Friday, May 29, 2009

Medical Help PART 2

I continued to see the medical doctor for several weeks,kept taking my medicine, and began counseling sessions at a place called "Quest." Ian went with me the first couple of times, and then I started being "dropped off," and seeing my therapist one-on-one. My prescription dosages were increased. The Lexapro didn't help me much and I was hesitant to take Xanax because of side effects. But I took it when I had to, and happened into a routine of Lexapro in the morning and Xanax around bedtime (with a bowl of cereal)to help me sleep. I found myself in a frustrating, maddening Catch-22 of needing the med to get even a few hours of sleep, but then waking up every morning sick to my stomach from it, and nervous and depressed all over again. I dreaded waking up to another day. And I would still wake up in the middle of the night quite often, with anxiety, and hearing the sounds of my newborn...I would pass him in the living room, on my way to the kitchen. (I would eat a snack, pray, pace,cry, try to calm down and get back to sleep.)I felt guilty and grieved that I wasn't the one up with him through the night, giving him his bottle. For 4 weeks straight, my parents, mostly my mom, took on that responsibility. 

Thursday, May 28, 2009

“It’s only 5:00, Mom!”

written 3/1/09

During the first few weeks of Israel’s life, time seemed to be my enemy. Because of the depression, every moment felt like an hour, and nothing got better or easier. It was a fight just to do the necessary things to take care of myself, much less all of the responsibility that comes with a newborn. I not only felt bad physically, but I was in such a mental fog and emotional mess, that everything was difficult, “pointless,” and painfully slow. Sometimes I couldn’t even shower. All I could do was sit and sob and say the same things over and over. “I can’t take this anymore.” “I don’t understand!” “It’s not supposed to be this way.” “What’s wrong with me?” “I don’t feel like I’m really here.” One of the hardest things about “time” was all of the moments I lost with my new son. My moments with him were not peaceful, and a lot of them were stolen all-together because of me having to “get rest,” or go to doctors appointments, counseling sessions, etc. It felt like I would NEVER get better. Even when we would all get out of the house and go ride around, grab lunch somewhere or go for a walk…anything we could think was survival…something to pass time. Nothing was enjoyable. I knew that if I did make it to the end of another day, I dreaded the thought of starting another day just like the one before. (Groundhog day!) I would look back on my day, and it was like a big, long, blur. The weeks went by faster than the days. Mondays kept coming, reminding me that Izzy was another week old, and that we still weren’t home. Another hard week was beginning. Oh God, how much longer? One day, I sat on the couch beside my mom, tissues in hand, and looked at the clock on the VCR. “It’s only 5 o’clock, Mom!” I cried and cried. I felt stuck in that moment. In the days that followed, we began to guard that time of day, and tried to do something besides sit on the couch and cry, before the clock hit 5:00pm again.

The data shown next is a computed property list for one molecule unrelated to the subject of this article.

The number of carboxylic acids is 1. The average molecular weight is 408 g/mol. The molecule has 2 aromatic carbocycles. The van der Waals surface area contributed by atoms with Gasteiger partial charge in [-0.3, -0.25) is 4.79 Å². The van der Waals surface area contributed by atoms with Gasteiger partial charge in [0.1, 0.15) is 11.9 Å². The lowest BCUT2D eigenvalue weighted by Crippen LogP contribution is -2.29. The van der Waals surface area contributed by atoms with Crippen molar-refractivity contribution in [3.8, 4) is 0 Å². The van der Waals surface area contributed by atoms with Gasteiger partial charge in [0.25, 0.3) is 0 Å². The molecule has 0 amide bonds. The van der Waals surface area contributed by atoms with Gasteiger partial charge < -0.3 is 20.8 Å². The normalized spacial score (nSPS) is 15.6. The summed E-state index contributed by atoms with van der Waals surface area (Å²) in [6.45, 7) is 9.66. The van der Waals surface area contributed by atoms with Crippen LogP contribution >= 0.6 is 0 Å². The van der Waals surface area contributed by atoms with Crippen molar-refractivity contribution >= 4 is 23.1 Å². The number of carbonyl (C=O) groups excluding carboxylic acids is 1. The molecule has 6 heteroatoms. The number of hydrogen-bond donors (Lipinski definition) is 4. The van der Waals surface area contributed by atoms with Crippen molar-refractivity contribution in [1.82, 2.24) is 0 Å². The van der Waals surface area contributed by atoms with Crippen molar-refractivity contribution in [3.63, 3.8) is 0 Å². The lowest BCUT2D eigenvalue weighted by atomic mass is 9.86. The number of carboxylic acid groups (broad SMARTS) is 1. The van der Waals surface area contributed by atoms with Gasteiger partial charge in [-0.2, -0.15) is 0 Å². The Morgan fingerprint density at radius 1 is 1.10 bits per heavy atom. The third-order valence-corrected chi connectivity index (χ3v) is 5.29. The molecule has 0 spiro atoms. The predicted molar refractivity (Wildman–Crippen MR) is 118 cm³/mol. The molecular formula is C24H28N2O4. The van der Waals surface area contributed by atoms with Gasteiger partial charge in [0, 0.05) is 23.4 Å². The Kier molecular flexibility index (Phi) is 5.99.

Medical Help

The MD listened to my heart-beat and said it was like a "race-horse." My anxiety levels were through the roof.My husband sat in the doctor's office with me while I cried through the appointment. My new baby was only 2 weeks old and in that short amount of time I had gone from being a happy, healthy mom-to-be, to feeling like a helpless child filled with fear and sadness.I was prescribed 2 more medications:Lexapro and Xanax.Dr. Balla, a kind Christian man, told me it would take time but that things would get better.I was devastated and scared. I didn't feel like I could handle it for one more day.I didn't have time for it to "take time!" I was desperate for relief.